Virus / infection vector
Deformed Wing virus is spread by Varroa jacobsoni

Virus / infection vector
Kakugo virus is spread by Varroa jacobsoni

In Great Britain and/or Ireland:
Animal / parasite / ectoparasite / blood sucker
Varroa jacobsoni sucks the blood of pupa of Apis mellifera

Animal / parasite / ectoparasite
Varroa jacobsoni ectoparasitises adult of


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Molecular Biology and Genetics

Molecular Biology

Barcode data: Varroa jacobsoni

The following is a representative barcode sequence, the centroid of all available sequences for this species.

There are 3 barcode sequences available from BOLD and GenBank.

Below is a sequence of the barcode region Cytochrome oxidase subunit 1 (COI or COX1) from a member of the species.

See the BOLD taxonomy browser for more complete information about this specimen and other sequences.

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© Barcode of Life Data Systems

Source: Barcode of Life Data Systems (BOLD)


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Statistics of barcoding coverage: Varroa jacobsoni

Barcode of Life Data Systems (BOLDS) Stats
Public Records: 3
Specimens with Barcodes: 3
Species With Barcodes: 1
Creative Commons Attribution 3.0 (CC BY 3.0)

© Barcode of Life Data Systems

Source: Barcode of Life Data Systems (BOLD)


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Varroa jacobsoni

Varroa jacobsoni is a species of mite that parasitises Apis cerana (Asian honey bees). The more damaging Varroa destructor was previously included under the name V. jacobsoni, but the two species can be separated on the basis of the DNA sequence of the cytochrome oxidase I gene in the mitochondrial DNA.[1]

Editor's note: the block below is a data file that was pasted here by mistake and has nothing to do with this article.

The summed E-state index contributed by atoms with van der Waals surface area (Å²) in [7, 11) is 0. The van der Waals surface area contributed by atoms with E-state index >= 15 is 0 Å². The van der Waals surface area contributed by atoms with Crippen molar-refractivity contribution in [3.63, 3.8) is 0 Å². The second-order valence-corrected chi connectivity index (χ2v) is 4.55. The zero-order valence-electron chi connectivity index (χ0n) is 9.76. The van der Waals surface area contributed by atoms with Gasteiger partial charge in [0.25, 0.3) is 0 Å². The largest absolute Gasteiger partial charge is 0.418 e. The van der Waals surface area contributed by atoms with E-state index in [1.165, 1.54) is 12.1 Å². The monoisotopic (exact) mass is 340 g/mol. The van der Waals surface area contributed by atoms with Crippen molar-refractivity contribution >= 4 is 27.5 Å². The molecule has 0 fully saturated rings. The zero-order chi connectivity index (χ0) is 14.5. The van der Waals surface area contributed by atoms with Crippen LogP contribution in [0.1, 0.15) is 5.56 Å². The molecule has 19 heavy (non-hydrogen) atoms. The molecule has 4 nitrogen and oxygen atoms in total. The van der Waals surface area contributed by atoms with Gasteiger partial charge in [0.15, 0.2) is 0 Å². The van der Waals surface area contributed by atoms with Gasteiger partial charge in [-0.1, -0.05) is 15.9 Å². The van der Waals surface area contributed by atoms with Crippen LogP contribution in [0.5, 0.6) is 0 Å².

Prior to recent studies, V. jacobsoni was considered homogeneous; however, current research has detected genetic variance among populations by using genetic markers.[2][3] This finding has led to the belief that V. jacobsoni was introduced to the Americas multiple times. The hosts switching between the eastern A. cerana and the western A. mellifera is the major factor that broadens the pathological transmission of V. jacobsoni.[4] It has spread worldwide with the exception of Australia, central Africa, and New Zealand.


An adult Varroa jacobsoni feeding on a honey bee.

At least 30 lineages of mites have specialised in living with bees. Most mite species associated with bee nests are either saprophagous or cleptophagous. Saprophagous mites eat hive debris, especially parts of fungi growing. Cleptophagous mites eat pollen and other nutrients stored by bees. Interestingly, the few that have evolved to become parasitic appear to have arisen from predatory lineages. The family Laelapidae has 12 genera that prey on stingless bees (Meliponinae). Thus, the brood parasites (Varroidae) of honeybees (Apinae) appear to have evolved from the Laelapidae family.[5]